Michael Burnam-Fink's Reviews > Liars and Outliers: Enabling the Trust that Society Needs to Thrive

Liars and Outliers by Bruce Schneier
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Feb 19, 2012

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bookshelves: 2012
Read in February, 2012

When I heard that the author of the absolutely brilliant Secrets and Lies was turning his slantwise gaze from computer networks to society as a whole, I was excited. These days, security is a big business, and problems of insecurity bedevil the future. Schneier lays out his framework for how trust is required modern society function, and how the liars and outliers of the title abuse trust for their own advantage.

It is not that this is a bad book, but it is very general. Yes, we use morality, reputation, institutional pressures, and security technology to enforce trust. Yes, multinational corporations are hard to regulate, and accelerating technological change introduces new risks. I get it, but what can we do about security today? How can complex systems be made secure? What is the responsibility of the State in providing security, as opposed to its other duties? Schneier seems to suggest that we devolve power to lower levels, where morality carries more weight (most people are generally nice to people they see every day), but this idea is difficult to combine with the global scale of modern problems.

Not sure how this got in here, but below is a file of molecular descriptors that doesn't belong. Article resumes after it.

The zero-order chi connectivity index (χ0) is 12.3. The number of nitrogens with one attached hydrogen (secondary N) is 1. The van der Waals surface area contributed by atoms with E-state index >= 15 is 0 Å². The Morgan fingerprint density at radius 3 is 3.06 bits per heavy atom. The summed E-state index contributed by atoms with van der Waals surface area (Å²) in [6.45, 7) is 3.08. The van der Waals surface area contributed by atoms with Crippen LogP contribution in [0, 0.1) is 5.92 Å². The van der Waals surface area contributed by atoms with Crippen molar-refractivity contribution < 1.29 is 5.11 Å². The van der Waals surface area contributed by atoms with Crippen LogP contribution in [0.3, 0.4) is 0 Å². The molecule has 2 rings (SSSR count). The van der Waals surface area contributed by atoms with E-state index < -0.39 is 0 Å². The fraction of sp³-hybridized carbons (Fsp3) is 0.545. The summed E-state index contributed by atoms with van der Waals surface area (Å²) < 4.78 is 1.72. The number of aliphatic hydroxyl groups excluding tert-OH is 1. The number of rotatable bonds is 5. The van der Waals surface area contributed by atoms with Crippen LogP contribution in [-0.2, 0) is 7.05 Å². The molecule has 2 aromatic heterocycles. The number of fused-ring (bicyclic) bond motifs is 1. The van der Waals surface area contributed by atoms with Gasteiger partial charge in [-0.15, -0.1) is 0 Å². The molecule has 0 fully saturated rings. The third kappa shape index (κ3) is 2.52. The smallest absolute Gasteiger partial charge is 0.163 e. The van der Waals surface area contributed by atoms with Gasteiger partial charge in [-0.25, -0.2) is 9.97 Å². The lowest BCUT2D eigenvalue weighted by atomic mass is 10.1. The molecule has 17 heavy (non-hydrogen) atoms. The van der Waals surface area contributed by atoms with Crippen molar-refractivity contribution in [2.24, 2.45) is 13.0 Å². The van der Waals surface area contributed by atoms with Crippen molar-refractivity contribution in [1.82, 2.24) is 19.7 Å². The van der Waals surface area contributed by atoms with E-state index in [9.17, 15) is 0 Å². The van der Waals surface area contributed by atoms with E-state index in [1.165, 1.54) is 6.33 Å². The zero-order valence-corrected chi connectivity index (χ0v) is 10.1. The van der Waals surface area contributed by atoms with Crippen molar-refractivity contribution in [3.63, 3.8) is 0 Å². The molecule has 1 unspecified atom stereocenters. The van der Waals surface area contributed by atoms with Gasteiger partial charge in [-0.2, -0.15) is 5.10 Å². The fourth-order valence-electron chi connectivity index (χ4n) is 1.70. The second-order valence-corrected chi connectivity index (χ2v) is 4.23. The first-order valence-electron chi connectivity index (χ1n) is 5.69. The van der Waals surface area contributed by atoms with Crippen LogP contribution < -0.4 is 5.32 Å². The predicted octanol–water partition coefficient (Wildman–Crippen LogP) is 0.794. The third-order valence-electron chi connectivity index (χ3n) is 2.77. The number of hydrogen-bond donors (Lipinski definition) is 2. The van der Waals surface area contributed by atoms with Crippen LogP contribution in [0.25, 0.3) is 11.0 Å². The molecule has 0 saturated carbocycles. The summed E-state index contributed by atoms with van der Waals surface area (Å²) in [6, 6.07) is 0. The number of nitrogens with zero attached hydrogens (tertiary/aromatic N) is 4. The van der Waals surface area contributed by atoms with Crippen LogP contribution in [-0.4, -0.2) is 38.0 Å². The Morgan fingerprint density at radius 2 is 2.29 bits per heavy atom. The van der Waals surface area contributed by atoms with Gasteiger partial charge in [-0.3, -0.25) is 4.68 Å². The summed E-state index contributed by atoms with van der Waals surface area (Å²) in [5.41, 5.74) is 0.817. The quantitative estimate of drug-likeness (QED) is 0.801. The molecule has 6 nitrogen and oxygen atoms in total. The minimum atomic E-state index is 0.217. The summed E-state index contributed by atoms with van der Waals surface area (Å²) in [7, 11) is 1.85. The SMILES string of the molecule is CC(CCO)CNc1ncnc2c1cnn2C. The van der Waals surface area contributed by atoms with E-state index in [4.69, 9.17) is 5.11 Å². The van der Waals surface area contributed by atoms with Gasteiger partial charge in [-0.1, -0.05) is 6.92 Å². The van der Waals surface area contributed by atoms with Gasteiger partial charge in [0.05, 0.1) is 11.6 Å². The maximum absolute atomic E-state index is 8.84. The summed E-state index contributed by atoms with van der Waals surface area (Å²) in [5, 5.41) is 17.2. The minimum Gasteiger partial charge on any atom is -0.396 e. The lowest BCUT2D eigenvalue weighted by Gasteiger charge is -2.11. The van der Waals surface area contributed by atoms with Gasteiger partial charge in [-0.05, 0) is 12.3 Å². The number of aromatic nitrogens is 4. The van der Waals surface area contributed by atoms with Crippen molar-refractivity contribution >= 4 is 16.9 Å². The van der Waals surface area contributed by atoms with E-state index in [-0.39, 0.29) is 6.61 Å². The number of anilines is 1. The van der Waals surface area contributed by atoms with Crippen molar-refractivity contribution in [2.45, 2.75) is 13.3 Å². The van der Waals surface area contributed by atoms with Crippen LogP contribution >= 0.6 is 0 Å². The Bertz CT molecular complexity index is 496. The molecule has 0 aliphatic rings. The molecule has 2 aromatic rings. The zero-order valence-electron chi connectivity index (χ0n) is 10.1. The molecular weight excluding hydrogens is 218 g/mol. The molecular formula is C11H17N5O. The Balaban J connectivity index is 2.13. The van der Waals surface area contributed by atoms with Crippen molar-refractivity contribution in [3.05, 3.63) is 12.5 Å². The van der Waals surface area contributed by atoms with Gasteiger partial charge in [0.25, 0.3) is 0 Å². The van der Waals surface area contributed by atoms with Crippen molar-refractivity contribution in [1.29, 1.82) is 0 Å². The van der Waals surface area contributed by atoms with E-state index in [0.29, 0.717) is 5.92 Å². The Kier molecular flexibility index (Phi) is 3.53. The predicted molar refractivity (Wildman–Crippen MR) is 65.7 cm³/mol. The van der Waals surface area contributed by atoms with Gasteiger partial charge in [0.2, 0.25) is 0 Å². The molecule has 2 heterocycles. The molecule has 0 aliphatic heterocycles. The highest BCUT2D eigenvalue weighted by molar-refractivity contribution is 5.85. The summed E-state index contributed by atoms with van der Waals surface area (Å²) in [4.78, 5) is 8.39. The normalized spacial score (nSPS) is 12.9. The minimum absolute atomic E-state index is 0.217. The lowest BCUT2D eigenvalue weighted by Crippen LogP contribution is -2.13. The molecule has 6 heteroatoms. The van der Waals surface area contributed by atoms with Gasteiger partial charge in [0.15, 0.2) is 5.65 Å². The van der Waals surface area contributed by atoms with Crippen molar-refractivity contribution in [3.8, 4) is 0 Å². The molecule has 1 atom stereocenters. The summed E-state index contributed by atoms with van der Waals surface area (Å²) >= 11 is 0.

Along with all the theory, I would have preferred some concrete case studies of security failures, say a clear example of corporate corruption in action, or why the War on Terror is a failure in every way. And for a book which relies so heavily on the Prisoner's Dilemma as a conceptual tool, not mentioning Axelrod's Evolution of Cooperation and the Iterated Prisoner's Dilemma is an odd choice.
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